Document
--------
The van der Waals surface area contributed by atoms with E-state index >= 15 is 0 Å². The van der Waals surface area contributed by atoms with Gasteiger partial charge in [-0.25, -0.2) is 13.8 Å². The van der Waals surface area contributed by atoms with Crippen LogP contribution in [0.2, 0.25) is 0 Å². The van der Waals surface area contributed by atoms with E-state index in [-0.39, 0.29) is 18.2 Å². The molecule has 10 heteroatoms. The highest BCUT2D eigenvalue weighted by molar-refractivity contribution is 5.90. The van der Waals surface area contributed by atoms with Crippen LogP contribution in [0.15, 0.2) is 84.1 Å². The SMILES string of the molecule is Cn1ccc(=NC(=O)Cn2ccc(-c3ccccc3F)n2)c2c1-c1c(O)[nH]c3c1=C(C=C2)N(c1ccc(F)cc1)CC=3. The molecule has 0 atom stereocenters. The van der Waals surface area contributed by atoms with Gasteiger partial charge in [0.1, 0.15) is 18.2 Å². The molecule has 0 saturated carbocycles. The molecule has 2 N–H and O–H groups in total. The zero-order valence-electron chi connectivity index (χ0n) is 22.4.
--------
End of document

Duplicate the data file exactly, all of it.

The van der Waals surface area contributed by atoms with E-state index >= 15 is 0 Å². The van der Waals surface area contributed by atoms with Gasteiger partial charge in [-0.25, -0.2) is 13.8 Å². The van der Waals surface area contributed by atoms with Crippen LogP contribution in [0.2, 0.25) is 0 Å². The van der Waals surface area contributed by atoms with E-state index in [-0.39, 0.29) is 18.2 Å². The molecule has 10 heteroatoms. The highest BCUT2D eigenvalue weighted by molar-refractivity contribution is 5.90. The van der Waals surface area contributed by atoms with Crippen LogP contribution in [0.15, 0.2) is 84.1 Å². The SMILES string of the molecule is Cn1ccc(=NC(=O)Cn2ccc(-c3ccccc3F)n2)c2c1-c1c(O)[nH]c3c1=C(C=C2)N(c1ccc(F)cc1)CC=3. The molecule has 0 atom stereocenters. The van der Waals surface area contributed by atoms with Gasteiger partial charge in [0.1, 0.15) is 18.2 Å². The molecule has 0 saturated carbocycles. The molecule has 2 N–H and O–H groups in total. The zero-order valence-electron chi connectivity index (χ0n) is 22.4.